Click here to read reviewer Luan Gaines's take on Far Cry or here for Michael Leonard's review.
It is often said there is no greater pain than that stemming from the loss of a child. When such a loss is compounded by the uncertainty of that child’s fate, the emotional pain suffered by those left behind is so great that their own survival is threatened. Marriages often fail, emotional breakdowns are common, and some parents, believing there is no longer anything to live for, take their own lives. This is the territory visited in Far Cry, John Harvey’s latest story featuring DI Will Grayson and his sometime partner, DS Helen Walker.
Detective Grayson is not happy to hear that Mitchell Roberts, a creepy pedophile he helped bring to justice, is being given an early release from prison. Grayson becomes so obsessive about his determination to protect his community from Roberts that he is willing to place his own future in jeopardy in order to keep Roberts from offending again. Despite his borderline tactics - including public humiliation, harassment and physical contact - Grayson soon learns that Mitchell Roberts will not be intimidated so easily. But when a young girl goes missing, and Grayson is put in charge of the investigation, he knows exactly where he wants to start.
It is 1995. Simon and Ruth Pierce, off on a mini-vacation to France after having reluctantly agreed to let their daughter accompany another family on holiday to Cornwall, receive a phone call telling them that she has gone missing there on a freakishly foggy evening. The Pierces will never see their daughter alive again.
Flash forward to the present. The Pierce marriage has not survived the tragedy of Heather’s death, but Ruth is remarried; she and her second husband are raising their own young daughter, Beatrice. Simon, as far as Ruth knows, lives alone and has managed to piece together a new life for himself, however lonely that life might be. Astonishingly, Beatrice has now gone missing, and Detective Grayson wonders what the odds against one woman losing both of her daughters to human predators, more than a decade apart, must be.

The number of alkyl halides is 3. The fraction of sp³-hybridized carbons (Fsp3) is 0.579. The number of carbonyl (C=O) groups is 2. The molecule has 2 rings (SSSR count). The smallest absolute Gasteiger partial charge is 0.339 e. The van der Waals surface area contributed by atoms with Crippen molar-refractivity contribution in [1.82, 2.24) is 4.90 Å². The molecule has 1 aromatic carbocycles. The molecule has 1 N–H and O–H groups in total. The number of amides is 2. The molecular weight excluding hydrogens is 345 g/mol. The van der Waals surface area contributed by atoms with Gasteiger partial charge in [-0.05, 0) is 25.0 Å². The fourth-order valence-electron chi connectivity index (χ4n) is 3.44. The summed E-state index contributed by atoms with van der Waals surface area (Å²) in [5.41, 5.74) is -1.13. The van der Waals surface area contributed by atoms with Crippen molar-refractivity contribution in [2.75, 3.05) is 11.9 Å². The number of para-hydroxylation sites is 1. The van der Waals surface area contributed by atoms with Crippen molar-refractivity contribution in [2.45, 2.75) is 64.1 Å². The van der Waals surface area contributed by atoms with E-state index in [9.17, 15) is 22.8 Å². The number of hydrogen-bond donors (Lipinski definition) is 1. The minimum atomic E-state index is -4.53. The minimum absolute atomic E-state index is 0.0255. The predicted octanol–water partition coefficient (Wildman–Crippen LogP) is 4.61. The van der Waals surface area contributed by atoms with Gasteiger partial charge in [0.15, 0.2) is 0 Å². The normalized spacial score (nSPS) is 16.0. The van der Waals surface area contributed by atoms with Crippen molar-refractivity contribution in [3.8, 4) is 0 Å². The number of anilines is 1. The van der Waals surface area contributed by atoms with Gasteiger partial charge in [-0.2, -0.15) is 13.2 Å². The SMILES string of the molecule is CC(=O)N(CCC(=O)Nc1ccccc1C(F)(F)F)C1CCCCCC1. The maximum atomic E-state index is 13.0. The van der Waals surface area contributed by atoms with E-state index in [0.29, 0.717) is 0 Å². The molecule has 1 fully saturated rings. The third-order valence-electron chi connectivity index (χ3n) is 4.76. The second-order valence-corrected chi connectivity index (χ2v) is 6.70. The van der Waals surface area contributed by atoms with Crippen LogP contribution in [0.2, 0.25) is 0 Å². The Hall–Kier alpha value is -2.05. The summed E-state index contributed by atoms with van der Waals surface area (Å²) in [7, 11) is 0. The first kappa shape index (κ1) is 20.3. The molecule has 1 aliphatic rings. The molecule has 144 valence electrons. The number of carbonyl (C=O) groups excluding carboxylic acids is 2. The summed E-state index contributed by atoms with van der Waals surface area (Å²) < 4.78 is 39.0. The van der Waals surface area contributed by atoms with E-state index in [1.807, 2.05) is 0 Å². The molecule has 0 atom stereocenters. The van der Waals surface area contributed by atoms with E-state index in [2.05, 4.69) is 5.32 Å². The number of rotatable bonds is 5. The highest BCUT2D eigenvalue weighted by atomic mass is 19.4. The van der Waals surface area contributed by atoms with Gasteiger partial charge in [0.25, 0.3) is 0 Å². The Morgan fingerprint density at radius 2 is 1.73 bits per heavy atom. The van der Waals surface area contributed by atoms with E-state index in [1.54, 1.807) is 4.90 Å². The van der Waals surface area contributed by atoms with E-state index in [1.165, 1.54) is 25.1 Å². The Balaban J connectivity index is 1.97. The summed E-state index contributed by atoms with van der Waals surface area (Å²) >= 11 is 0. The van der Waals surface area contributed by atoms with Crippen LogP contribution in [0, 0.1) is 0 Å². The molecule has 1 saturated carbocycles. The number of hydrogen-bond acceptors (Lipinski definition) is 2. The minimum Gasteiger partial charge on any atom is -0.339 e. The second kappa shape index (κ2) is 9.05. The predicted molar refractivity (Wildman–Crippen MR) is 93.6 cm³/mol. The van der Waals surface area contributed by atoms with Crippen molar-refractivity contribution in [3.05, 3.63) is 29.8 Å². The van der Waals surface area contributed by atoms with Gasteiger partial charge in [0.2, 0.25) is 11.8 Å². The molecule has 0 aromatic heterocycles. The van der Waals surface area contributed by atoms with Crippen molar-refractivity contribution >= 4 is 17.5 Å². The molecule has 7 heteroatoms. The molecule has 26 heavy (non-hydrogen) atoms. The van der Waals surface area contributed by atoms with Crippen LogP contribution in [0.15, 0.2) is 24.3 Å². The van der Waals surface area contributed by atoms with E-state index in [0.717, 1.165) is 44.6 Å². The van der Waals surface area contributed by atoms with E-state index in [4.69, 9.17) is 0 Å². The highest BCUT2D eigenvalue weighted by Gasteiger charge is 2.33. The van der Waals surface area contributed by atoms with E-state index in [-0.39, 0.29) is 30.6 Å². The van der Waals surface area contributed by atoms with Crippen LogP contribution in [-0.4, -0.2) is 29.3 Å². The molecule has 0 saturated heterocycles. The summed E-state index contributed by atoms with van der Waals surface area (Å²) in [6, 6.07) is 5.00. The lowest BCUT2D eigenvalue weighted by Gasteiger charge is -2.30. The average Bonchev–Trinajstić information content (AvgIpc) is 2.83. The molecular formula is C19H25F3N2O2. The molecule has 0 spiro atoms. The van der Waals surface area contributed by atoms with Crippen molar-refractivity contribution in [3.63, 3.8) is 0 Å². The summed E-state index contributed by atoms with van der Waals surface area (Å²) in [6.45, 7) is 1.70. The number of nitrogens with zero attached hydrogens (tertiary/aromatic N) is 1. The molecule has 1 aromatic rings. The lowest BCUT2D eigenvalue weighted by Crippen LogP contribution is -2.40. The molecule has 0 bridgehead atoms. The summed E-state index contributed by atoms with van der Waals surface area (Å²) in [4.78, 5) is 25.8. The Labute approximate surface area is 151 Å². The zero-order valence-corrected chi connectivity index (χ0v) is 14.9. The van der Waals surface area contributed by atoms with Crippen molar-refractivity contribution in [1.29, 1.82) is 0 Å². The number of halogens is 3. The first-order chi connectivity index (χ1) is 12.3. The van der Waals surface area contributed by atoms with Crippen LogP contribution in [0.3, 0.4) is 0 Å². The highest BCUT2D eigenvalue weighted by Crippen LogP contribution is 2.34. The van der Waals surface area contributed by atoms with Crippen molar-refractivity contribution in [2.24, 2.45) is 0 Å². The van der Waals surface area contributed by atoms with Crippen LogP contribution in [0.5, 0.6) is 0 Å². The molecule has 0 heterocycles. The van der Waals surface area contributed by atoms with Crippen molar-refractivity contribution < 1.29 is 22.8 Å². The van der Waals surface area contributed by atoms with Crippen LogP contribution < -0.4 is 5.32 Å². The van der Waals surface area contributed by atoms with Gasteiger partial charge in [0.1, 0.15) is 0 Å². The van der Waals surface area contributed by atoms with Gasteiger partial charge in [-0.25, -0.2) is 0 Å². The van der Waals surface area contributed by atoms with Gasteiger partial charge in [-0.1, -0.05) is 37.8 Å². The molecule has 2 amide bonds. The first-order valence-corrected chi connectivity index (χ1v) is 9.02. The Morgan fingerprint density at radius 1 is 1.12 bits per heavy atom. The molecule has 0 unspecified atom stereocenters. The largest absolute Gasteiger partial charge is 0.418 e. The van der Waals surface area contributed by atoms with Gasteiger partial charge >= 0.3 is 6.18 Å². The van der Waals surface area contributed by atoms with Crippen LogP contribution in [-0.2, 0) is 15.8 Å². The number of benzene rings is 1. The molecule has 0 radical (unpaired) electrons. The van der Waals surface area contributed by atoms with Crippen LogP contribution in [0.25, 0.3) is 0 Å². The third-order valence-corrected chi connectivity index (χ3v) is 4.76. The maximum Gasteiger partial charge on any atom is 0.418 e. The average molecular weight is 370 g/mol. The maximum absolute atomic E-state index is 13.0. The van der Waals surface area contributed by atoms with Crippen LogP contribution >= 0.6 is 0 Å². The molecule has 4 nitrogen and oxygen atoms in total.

Far Cry is a nicely crafted police procedural, but its real strength springs from the characters with whom John Harvey peoples his story. Harvey’s two investigators are not typical of popular detective fiction and in fact seem to share roles exactly opposite what most readers by now will have come to expect from the genre. Will Grayson has a good marriage, and he looks forward to returning to his two children and their mother at the end of the workday. Helen Walker, on the other hand, plays the role of the loner prone to too much drinking and shaky decisions regarding her choice of sexual partners. Helen’s willingness to get involved with married men and to enjoy the occasional one-night stand leaves Will cold, and he worries about her.
Ruth Pierce is a well-developed character whose struggle to maintain her sanity can be disturbing to watch. She is a woman with secrets, particularly the fact that she often sees and speaks with the spirit of her oldest daughter. Ruth believes that neither of her husbands can possibly feel the loss of her children as deeply as she does, and she keeps her emotional life largely hidden from them. Already struggling to maintain the semblance of a normal life, the loss of her second daughter moves her dangerously close to a mental state from which she might never recover.
Far Cry will naturally appeal to fans of John Harvey’s Charlie Resnick series, but because of the sensitive way it explores the nature of loss, it will work equally well for readers with little previous exposure to detective fiction.